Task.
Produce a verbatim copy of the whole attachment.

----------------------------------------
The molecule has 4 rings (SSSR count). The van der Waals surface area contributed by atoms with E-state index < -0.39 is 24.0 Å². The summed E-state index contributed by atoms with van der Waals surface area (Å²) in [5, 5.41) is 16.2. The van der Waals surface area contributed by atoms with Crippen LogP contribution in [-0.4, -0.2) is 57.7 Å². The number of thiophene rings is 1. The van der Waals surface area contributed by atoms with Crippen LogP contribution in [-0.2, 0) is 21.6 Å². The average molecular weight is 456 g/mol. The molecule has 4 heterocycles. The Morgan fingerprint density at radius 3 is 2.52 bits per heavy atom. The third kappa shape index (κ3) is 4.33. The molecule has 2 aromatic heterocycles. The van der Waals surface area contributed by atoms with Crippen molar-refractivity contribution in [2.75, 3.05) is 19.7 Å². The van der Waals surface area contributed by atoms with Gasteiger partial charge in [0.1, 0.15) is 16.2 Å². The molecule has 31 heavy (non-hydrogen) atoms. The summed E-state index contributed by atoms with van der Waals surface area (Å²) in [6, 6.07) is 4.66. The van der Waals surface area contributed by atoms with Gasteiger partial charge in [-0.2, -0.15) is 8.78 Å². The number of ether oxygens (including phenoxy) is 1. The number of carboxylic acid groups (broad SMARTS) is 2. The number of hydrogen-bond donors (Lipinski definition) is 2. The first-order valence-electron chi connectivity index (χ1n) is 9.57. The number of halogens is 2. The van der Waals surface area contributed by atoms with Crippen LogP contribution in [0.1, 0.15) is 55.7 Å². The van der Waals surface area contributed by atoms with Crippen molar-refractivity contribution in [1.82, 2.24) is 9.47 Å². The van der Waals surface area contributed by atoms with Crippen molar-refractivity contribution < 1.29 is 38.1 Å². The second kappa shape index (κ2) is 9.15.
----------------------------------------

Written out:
The molecule has 4 rings (SSSR count). The van der Waals surface area contributed by atoms with E-state index < -0.39 is 24.0 Å². The summed E-state index contributed by atoms with van der Waals surface area (Å²) in [5, 5.41) is 16.2. The van der Waals surface area contributed by atoms with Crippen LogP contribution in [-0.4, -0.2) is 57.7 Å². The number of thiophene rings is 1. The van der Waals surface area contributed by atoms with Crippen LogP contribution in [-0.2, 0) is 21.6 Å². The average molecular weight is 456 g/mol. The molecule has 4 heterocycles. The Morgan fingerprint density at radius 3 is 2.52 bits per heavy atom. The third kappa shape index (κ3) is 4.33. The molecule has 2 aromatic heterocycles. The van der Waals surface area contributed by atoms with Crippen molar-refractivity contribution in [2.75, 3.05) is 19.7 Å². The van der Waals surface area contributed by atoms with Gasteiger partial charge in [0.1, 0.15) is 16.2 Å². The molecule has 31 heavy (non-hydrogen) atoms. The summed E-state index contributed by atoms with van der Waals surface area (Å²) in [6, 6.07) is 4.66. The van der Waals surface area contributed by atoms with Gasteiger partial charge in [-0.2, -0.15) is 8.78 Å². The number of ether oxygens (including phenoxy) is 1. The number of carboxylic acid groups (broad SMARTS) is 2. The number of hydrogen-bond donors (Lipinski definition) is 2. The first-order valence-electron chi connectivity index (χ1n) is 9.57. The number of halogens is 2. The van der Waals surface area contributed by atoms with Crippen LogP contribution in [0.1, 0.15) is 55.7 Å². The van der Waals surface area contributed by atoms with Crippen molar-refractivity contribution in [1.82, 2.24) is 9.47 Å². The van der Waals surface area contributed by atoms with Crippen molar-refractivity contribution < 1.29 is 38.1 Å². The second kappa shape index (κ2) is 9.15.